Molecular risk factors
The research group explores molecular mechanisms of illness development and medication effect in schizophrenia and bipolar disorder.
The group aims at identifying and understanding genetic and biological factors that are involved in illness mechanisms and therapeutic response during pharmacological treatment of schizophrenia and bipolar disorder. We use a combination of clinical data, biomarker screening and functional studies in patient samples and various experimental models.
At present, our main focus is directed towards the role of metabolic factors and inflammation processes in development of psychosis and antipsychotic treatment.
The apparent correlation between drug-induced weight gain and lipid disturbances (cholesterol and triglycerides) and positive clinical outcome during antipsychotic treatment deserves further examination.
We are also interested in exploring how changes in blood markers for inflammation and immune response may affect both illness risk and treatment response in schizophrenia and bipolar disorder. Our research activities include the use of big-data screening methods to detect changes in gene activity.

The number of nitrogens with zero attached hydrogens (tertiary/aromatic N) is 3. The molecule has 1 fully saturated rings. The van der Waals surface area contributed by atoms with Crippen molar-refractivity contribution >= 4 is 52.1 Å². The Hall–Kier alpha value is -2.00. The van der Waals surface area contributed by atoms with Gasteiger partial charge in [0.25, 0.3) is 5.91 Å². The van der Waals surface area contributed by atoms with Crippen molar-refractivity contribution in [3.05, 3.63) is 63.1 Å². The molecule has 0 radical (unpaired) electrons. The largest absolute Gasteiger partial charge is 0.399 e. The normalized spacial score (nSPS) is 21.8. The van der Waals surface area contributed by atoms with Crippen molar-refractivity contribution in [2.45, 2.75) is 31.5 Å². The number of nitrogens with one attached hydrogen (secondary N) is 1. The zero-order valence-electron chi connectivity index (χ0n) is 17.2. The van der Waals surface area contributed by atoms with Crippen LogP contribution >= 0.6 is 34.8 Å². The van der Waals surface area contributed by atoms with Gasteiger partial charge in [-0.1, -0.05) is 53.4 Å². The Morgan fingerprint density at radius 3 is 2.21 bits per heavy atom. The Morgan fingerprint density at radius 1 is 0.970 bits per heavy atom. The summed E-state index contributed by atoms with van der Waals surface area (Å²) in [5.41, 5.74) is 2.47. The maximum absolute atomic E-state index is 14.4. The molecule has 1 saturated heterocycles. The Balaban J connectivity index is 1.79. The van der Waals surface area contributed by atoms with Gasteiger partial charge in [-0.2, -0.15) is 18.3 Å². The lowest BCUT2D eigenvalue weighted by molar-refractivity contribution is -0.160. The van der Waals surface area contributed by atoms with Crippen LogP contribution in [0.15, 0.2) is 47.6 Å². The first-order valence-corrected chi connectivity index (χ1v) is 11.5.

In addition, we participate in several projects to identify genetic risk factors for disease susceptibility and other psychosis-relevant phenotypic traits.
Our research group is also responsible for running the Genomics Core Facility at the University of Bergen, to provide guidance and service on large scale genomic analyses, such as whole genome-, exome- and RNA sequencing.
We are part of the K.G. Jebsen Center for Psychosis Research, headed by Ole A. Andreassen. Clinical and biological data are available in NORMENT (the TOP sample) and also though our close affiliation with Bergen Psychosis Project 2 (headed by Erik Johnsen). We have specific international collaborations, and we participate in several GWAS consortia.
The research is funded by the Research Council of Norway, Helse Vest RHF, University of Bergen, Bergen Research Foundation (BFS), Haukeland University Hospital, and Dr. Einar Martens Foundation.